In 1983, Kiss began performing without the makeup and costumes, thus marking the beginning of the band’s “unmasked” era that would last for more than a decade. Eric Carr, who had replaced Criss in 1980, died aged 41 in 1991 of heart cancer and was replaced by Eric Singer.
In response to a wave of Kiss nostalgia in the mid-1990s, the original lineup re-united in 1996, which also saw the return of its face paint and stage costumes. The resulting reunion tour was highly successful, grossing $143.7 million, making it the band’s most successful tour to date.
Criss and Frehley subsequently left again, and were replaced by Singer (on and off since 1991) and Tommy Thayer (since 2002), who are still there today. The band has continued with its original stage makeup, with Singer and Thayer adopting the Catman and Spaceman characters.
In September 2018, Kiss announced that after 45 years of recording and performing, they would be embarking on an ongoing final tour, the End of the Road World Tour, which started in January 2019 and would conclude in 2022.
An interesting aspect of the nostalgia circuit these days is the VIP ticket package, where rich people such as oligarchs and politicians can have what’s called a “meet and greet” with real live band members. These come in four categories on the Kiss website: the Ultimate VIP Package – Australia for $3500, the Ultimate Kiss Army VIP Experience for $4000, the End of the Road Gold VIP Package for $1500 and the End of the Road Silver VIP Package for $1000.
Privileges for the uber-fan include a group photo with the band, watching the whole show from the Ultimate VIP viewing platform inside the pit, front-row viewing of the Kiss pre-show acoustic set plus Q&A, a backstage tour with personal concierge and setting foot “on the holy ground that is the KISS stage”, access to the KISS Army Captains Lounge and to the Kiss memorabilia display, an autographed and numbered “End of the Road” framed lithograph (home-delivered) and exclusive merchandise offered in “crowd free shopping”.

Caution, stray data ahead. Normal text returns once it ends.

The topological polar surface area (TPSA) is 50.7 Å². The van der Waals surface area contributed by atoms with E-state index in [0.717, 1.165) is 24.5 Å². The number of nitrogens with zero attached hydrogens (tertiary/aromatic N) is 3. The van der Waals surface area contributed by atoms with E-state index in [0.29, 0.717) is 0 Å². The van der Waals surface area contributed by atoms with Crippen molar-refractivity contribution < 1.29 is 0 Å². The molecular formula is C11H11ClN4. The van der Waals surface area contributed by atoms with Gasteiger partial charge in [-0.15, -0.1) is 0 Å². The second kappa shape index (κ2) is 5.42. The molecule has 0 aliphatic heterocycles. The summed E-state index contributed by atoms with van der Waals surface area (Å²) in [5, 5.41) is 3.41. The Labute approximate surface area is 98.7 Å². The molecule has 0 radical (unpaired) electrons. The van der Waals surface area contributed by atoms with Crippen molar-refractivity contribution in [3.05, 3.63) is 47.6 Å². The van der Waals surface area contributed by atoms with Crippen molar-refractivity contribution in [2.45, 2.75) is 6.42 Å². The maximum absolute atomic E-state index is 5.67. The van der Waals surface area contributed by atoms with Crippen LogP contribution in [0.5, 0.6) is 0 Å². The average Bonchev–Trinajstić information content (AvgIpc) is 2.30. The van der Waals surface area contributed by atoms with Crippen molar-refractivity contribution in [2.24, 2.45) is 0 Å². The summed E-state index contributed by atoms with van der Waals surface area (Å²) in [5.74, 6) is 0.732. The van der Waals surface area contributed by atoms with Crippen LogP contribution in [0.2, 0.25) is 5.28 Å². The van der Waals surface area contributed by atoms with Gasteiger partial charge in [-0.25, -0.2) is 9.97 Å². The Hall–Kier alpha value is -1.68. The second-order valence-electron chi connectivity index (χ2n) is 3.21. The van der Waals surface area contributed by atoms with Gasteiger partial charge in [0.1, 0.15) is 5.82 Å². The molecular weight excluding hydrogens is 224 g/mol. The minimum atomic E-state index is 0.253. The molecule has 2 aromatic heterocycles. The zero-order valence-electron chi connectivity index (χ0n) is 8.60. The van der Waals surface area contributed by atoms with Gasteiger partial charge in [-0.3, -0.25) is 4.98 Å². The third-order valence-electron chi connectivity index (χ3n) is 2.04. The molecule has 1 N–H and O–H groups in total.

What else is going on with Kiss? It seems that things might not wrap up in July 2022 after all because on October 30 the band had to cancel a 12-date Las Vegas residency, which would have been their second in the city, due either to a) soft ticket sales, or b) the pandemic. This is likely to be rescheduled.
The cancellation came a day after Rolling Stone magazine published a story in which a group of Kiss roadies suggested that the lack of coronavirus protocols enforced on the “End of the Road” tour had led to the death of longtime guitar tech Francis Stueber, 53, in his Detroit hotel room on October 17, two days after being quarantined. The crew alleged the tour did not take strict enough safety measures, including not testing everyone regularly and some members allegedly disguising their illness and/or faking vaccine cards.
And I learn on the internet that for 10 years there have been annual Kiss Kruises, week-long celebrations of rock’s most famous masked foursome. These voyages included nightly performances by Kiss and special guests, with Kiss Kruise XI set from Los Angeles to Cabo San Lucas and Ensenada, Mexico, from October 29 to November 3, 2022.
When will it really be “farewell” for this oh-so-subtle band? Simmons (born Chaim Witz in Israel in 1949 to Jewish immigrants from Hungary) says that even if the concerts end, Kiss will continue to make music. Kiss staged its first “farewell” tour in 2000, the last to feature the original lineup. The fire-breathing, blood-spitting, smoking guitars, shooting rockets, levitating drum kits and pyrotechnics continue, but I have another commitment that night. That’s enough about them.